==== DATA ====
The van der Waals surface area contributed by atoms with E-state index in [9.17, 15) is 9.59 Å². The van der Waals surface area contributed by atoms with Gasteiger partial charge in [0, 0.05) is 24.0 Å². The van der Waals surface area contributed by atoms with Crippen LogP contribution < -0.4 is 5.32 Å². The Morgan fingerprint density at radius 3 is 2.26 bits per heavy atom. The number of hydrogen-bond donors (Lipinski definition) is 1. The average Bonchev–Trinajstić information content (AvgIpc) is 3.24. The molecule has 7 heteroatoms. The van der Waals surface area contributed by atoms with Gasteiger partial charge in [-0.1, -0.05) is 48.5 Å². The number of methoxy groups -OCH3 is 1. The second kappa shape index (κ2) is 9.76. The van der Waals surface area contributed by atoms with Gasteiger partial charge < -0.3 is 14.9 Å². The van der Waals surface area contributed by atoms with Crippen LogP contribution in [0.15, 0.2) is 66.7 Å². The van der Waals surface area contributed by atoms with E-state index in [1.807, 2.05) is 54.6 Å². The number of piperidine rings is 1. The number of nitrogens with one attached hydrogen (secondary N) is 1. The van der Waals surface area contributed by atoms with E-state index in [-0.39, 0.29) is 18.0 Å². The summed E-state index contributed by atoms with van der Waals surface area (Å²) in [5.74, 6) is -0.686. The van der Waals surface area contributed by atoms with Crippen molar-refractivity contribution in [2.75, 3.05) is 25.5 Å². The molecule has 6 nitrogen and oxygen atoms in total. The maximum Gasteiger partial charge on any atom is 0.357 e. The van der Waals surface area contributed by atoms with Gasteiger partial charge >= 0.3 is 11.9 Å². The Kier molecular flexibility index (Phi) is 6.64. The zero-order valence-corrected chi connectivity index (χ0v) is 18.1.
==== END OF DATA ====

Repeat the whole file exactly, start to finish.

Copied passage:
The van der Waals surface area contributed by atoms with E-state index in [9.17, 15) is 9.59 Å². The van der Waals surface area contributed by atoms with Gasteiger partial charge in [0, 0.05) is 24.0 Å². The van der Waals surface area contributed by atoms with Crippen LogP contribution < -0.4 is 5.32 Å². The Morgan fingerprint density at radius 3 is 2.26 bits per heavy atom. The number of hydrogen-bond donors (Lipinski definition) is 1. The average Bonchev–Trinajstić information content (AvgIpc) is 3.24. The molecule has 7 heteroatoms. The van der Waals surface area contributed by atoms with Gasteiger partial charge in [-0.1, -0.05) is 48.5 Å². The number of methoxy groups -OCH3 is 1. The second kappa shape index (κ2) is 9.76. The van der Waals surface area contributed by atoms with Gasteiger partial charge < -0.3 is 14.9 Å². The van der Waals surface area contributed by atoms with Crippen LogP contribution in [0.15, 0.2) is 66.7 Å². The van der Waals surface area contributed by atoms with E-state index in [1.807, 2.05) is 54.6 Å². The number of piperidine rings is 1. The number of nitrogens with one attached hydrogen (secondary N) is 1. The van der Waals surface area contributed by atoms with E-state index in [-0.39, 0.29) is 18.0 Å². The summed E-state index contributed by atoms with van der Waals surface area (Å²) in [5.74, 6) is -0.686. The van der Waals surface area contributed by atoms with Crippen molar-refractivity contribution in [2.75, 3.05) is 25.5 Å². The molecule has 6 nitrogen and oxygen atoms in total. The maximum Gasteiger partial charge on any atom is 0.357 e. The van der Waals surface area contributed by atoms with Gasteiger partial charge >= 0.3 is 11.9 Å². The Kier molecular flexibility index (Phi) is 6.64. The zero-order valence-corrected chi connectivity index (χ0v) is 18.1.